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leonardevens
15th November 2008, 08:49 PM
I am running Fedora 7 on a double boot machine with two disks. hd0 has Windows and hd1 has Linux. I wanted to be sure I could boot windows when I was done, so I tried to remember how to make a grub boot floppy or CD, but I was having trouble figuing out how to do it. I downloaded something that claimed to be a generic grub CD I could use for recovery, but in the process of using it I set the MBR to boot only windows. (I should say this was aall a big mistake because I've never lost the ability to boot windows in a Fedora installation!) I have been trying to reset it the way it was with only partial success.

I used the Fedora 7 installation DVD in rescue mode. In grub, I tried

grub> root (hd1,0)

which is where /boot is mounted on my second disk.

I then did

grub> setup (hd0)

This did in fact put grub in the MBR of the first disk and when I boot I get the grub shell. But it doesn't have my normal choices. I have to enter everything by hand, and then I can boot my Linux partition.

What have I done wrong?

I also tried running grub while setting the config option and doing the same thing, but I still don't get the menu of choices for booting. It is possible I mistyped something.

My config.conf is unchanged from the original, as are all the files in /boot/grub, so I don't understand why grub is ignoring the choices..

leonardevens
15th November 2008, 09:27 PM
When I boot, I get the grub text based boot shell. It seems to be ignoring everything in grub.conf.

phe
15th November 2008, 09:29 PM
Where is your grub.config? ((hdx,y)/boot/grub/grub.conf)
Where is stage1? find /boot/stage1 or find /boot/grub/stage1 ? ?

Can you try at the grub> prompt : configfile (hdx,y)/ path to /grub.conf

I had something similar.

leonardevens
15th November 2008, 10:53 PM
Where is your grub.config? ((hdx,y)/boot/grub/grub.conf)
Where is stage1? find /boot/stage1 or find /boot/grub/stage1 ? ?

Can you try at the grub> prompt : configfile (hdx,y)/ path to /grub.conf

I had something similar.

I had some trouble figuring out how to use find in grub, but I understand it now. But I don't understd the results

If I do a find on anything, it gives me a list of a whole bunch of devices, inclduing the one with the file I asked it to find, but it also includes others that as best I can tell don't. But in any event I'm pretty sure the relevant files are where they should be which is (hd1,0)/grub. If I get that wrong, it responds "file not found".


When I boot, if i use (as you suggested)

grub> configfile (hd1,0)/grub/grub.conf

then I do get the appropriate grub selection screen and I can boot the desired OS.

So I assume that the program I ran from the CD I downloaded may have screwed something up, or else there is a bug in my current version of grub. Of, of course, there is something else I may have to do., but
I can't think of what it might be.

At one time I understood grub pretty well. As I remember, setup should put a small tag in the MBR which
tells the system to go to (hd1,0)/grub/stage1. That in turn should tell it to use stage2, which should then
use the configuration data. As best I can tell, those files have not changed. If you change grub.config,
grub should use the new file. Nothing else should be needed.

leonardevens
15th November 2008, 11:50 PM
I've now managed to make a boot CD which brings us grub. But it perfroms differently from my previous
version on the disk which immediately brings up the menu of choices. Now, I have to press a key to get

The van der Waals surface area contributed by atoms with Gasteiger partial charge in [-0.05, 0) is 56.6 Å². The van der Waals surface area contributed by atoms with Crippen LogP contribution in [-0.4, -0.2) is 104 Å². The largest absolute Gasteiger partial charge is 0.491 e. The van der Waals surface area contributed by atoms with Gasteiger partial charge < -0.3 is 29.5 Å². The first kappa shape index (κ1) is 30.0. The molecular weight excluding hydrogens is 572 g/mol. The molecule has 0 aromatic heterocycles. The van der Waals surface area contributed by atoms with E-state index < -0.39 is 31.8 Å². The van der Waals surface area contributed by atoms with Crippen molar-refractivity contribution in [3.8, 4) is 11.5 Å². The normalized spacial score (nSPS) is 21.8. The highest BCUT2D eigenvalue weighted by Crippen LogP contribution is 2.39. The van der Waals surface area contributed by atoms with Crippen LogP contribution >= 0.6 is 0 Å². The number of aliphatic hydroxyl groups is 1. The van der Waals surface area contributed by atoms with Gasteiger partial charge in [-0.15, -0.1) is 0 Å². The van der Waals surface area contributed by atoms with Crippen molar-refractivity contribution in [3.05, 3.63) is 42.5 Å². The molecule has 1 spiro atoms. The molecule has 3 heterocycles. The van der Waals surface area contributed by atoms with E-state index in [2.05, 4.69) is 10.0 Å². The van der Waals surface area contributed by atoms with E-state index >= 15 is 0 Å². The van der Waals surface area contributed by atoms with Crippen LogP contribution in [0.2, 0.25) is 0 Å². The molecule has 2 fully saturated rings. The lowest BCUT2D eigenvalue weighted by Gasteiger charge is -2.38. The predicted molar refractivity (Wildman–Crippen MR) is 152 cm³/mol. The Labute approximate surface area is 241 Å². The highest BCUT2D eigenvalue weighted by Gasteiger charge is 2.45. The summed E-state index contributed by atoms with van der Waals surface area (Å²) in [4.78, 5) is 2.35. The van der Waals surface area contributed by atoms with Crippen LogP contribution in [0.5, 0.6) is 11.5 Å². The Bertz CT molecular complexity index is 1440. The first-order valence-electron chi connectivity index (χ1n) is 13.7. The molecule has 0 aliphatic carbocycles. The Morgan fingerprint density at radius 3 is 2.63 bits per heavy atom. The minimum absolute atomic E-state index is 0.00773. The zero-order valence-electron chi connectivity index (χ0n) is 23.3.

that.

To construct this CD I followed instructions in the grub manual, and instead of using stage2, I used a
special version. I got it from the original grub files in the package. These are different from those in
/boot/grub. I have no idea why.

stoat
16th November 2008, 12:15 AM
grub> configfile (hd1,0)/grub/grub.conf

then I do get the appropriate grub selection screen and I can boot the desired OS.Hello leonardevens,

If you can boot into the Fedora system that way, then I recommend re-installing the GRUB boot loader with the grub-install command from a terminal in the running Fedora system. That is the best place of all (IMO) from which to run the grub-install command. If you want to try it, then boot the system like you did before with your boot disk, open a terminal, and do this to re-install GRUB in the master boot record...
su
/sbin/grub-install /dev/sdaAnd if you get a "no corresponding drive in BIOS" error message, then do it again like this...
/sbin/grub-install --recheck /dev/sda

P.S.:


At one time I understood grub pretty well. As I remember, setup should put a small tag in the MBR which
tells the system to go to (hd1,0)/grub/stage1. That in turn should tell it to use stage2, which should then
use the configuration data.You've got that wrong. Stage1 is actually what is in the master boot record. The stage1 file in /boot is just an image file that GRUB uses when it installs stage1 somewhere such as the MBR or a boot sector (so are all of those stage1_5 files). However the stage2 file in /boot is the actual file involved in the chain of events during booting.

grub.conf
|
BIOS ---> GRUB Stage1 ---> GRUB Stage1.5 ---> GRUB Stage2 ---> Linux
Master DOS /boot/grub kernel
Boot Compatibility
Record Area

leonardevens
16th November 2008, 12:40 AM
Hello leonardevens,

If you can boot into the Fedora system that way, then I recommend re-installing the GRUB boot loader with the grub-install command from a terminal in the running Fedora system. That is the best place of all (IMO) from which to run the grub-install command. If you want to try it, then boot the system like you did before with your boot disk, open a terminal, and do this to re-install GRUB in the master boot record...
su
/sbin/grub-install /dev/sdaAnd if you get a "no corresponding drive in BIOS" error message, then do it again like this...
/sbin/grub-install --recheck /dev/sda